Friday, October 11, 2019

Recovery Ride with Pig

Bovine Ennui

11 October 2019

Plain Jim being otherwise occupied, I listed a recovery ride for last Sunday. To the annoyance of one registered rider, I had only a vague idea of where we'd go. The only thing I new for sure was that I had to get us back to the Pig with enough time to hang out before the noon closing time.

Ricky and Andy M rode with me from my house to the Pig, where we met up with Martin and Luis (the only true export from Plain Jim's Sunday rides). They'd ridden in from home too. I get a lot of that when I lead from Pennington.

I improvised around the old Friday night route, which also serves as my solo recovery route.

We were at the intersection of Province Line and Rosedale Roads when Martin asked where Jim was. "Working," I told him.

"That's too bad," Martin said. "I was hoping to be in two blogs."

"I'll see what I can do," I told him.

The first photo stop was on Titus Mill Road near Route 31, where a flock of geese poked up from a field of grass.

On Woosamonsa Road we came across several cows expressing an outsized dose of ennui.

"Is it gonna rain?" Martin asked. "They say when cows lie down."

I told him about the guy on one of my rides years ago who suggested that the cows might be recovering from whatever they did last night.

"And they're not talking, the cows," Martin added.

"Hey," I said. "What happens in the pasture stays in the pasture." By this point, Ricky, Andy, and Luis were circling at Burd, waiting for instructions. We went up Woosamonsa and all the way down Bear Tavern to Jacob's Creek, where I haven't been in years. I'd forgotten how pretty it is.

I got us back to the Pig at 11:40 with 29 miles. One rider complained about the short distance. "I'm off by a mile," I said. "Report me to the Board." Besides, we'd all ridden in; we would all have over 40 miles by the time we got home.

We went inside and stayed there almost until noon.

Jim is away this coming Sunday, so I listed this ride again. It's going to be short again because I have to be somewhere in the early afternoon. I'll get back to my typical Slug slogs the next time I lead.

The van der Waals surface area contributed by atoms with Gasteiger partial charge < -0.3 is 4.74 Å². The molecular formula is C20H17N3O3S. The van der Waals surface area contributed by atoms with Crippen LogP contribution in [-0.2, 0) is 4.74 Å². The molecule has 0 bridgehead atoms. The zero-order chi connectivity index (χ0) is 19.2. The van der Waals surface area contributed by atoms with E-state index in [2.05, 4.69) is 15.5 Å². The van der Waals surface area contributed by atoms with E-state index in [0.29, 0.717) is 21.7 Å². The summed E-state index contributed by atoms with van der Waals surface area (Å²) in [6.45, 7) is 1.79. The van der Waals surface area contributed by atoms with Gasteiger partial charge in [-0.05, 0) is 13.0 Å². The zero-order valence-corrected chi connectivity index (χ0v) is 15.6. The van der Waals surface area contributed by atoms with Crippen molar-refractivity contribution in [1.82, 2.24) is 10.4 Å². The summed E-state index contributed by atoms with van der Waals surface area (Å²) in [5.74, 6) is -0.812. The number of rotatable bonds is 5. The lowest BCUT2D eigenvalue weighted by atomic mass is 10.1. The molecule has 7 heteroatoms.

Wednesday, October 9, 2019

Sandy Hook Off-Season

Manhattan Skyline Behind Boats in Sandy Hook Bay

9 October 2019

Tom corralled his Insane Bike Posse regulars — me, Plain Jim, Ricky, and Pete — for a trip from Monmouth Battlefield to Sandy Hook.

I've been a road cyclist for 19 years now, yet the first chilly morning of the fall always throws me for a loop. We all spent a few minutes figuring out what to wear. To make us feel colder, there would be a strong wind out of the northeast. I went with arm warmers, glove liners, and shorts. 

The battlefield is always worth a couple of pictures.

Tom led us through Colts Neck, where we passed a vineyard that went on for a longer distance than I thought financially possible in New Jersey.

Then we found ourselves at the old Bell Labs site, across a pond from what I think is a water tower disguised as either an early transistor or a life-size sculpture of a Martian from War of the Worlds. I prefer the latter; the truth is the former.

It doesn't come through in these photos, but the water was the same color green that shut down freshwater beaches last summer.

Then, in Middletown, we cut through a parking lot where a drunken clown creeped us all out.

What's scarier than a clown? A drunk clown.

The section of the Henry Hudson Trail that Tom had us on was ba-bump ba-bump over macadam-covered tree roots. We complained, of course.

The payoff was a view of Manhattan from Sandy Hook Bay.

We could see the Verrazzano Narrows Bridge, too.

The trail went from blacktop to finely-crushed stone that was much better to ride on. This was the prettiest part of the trail.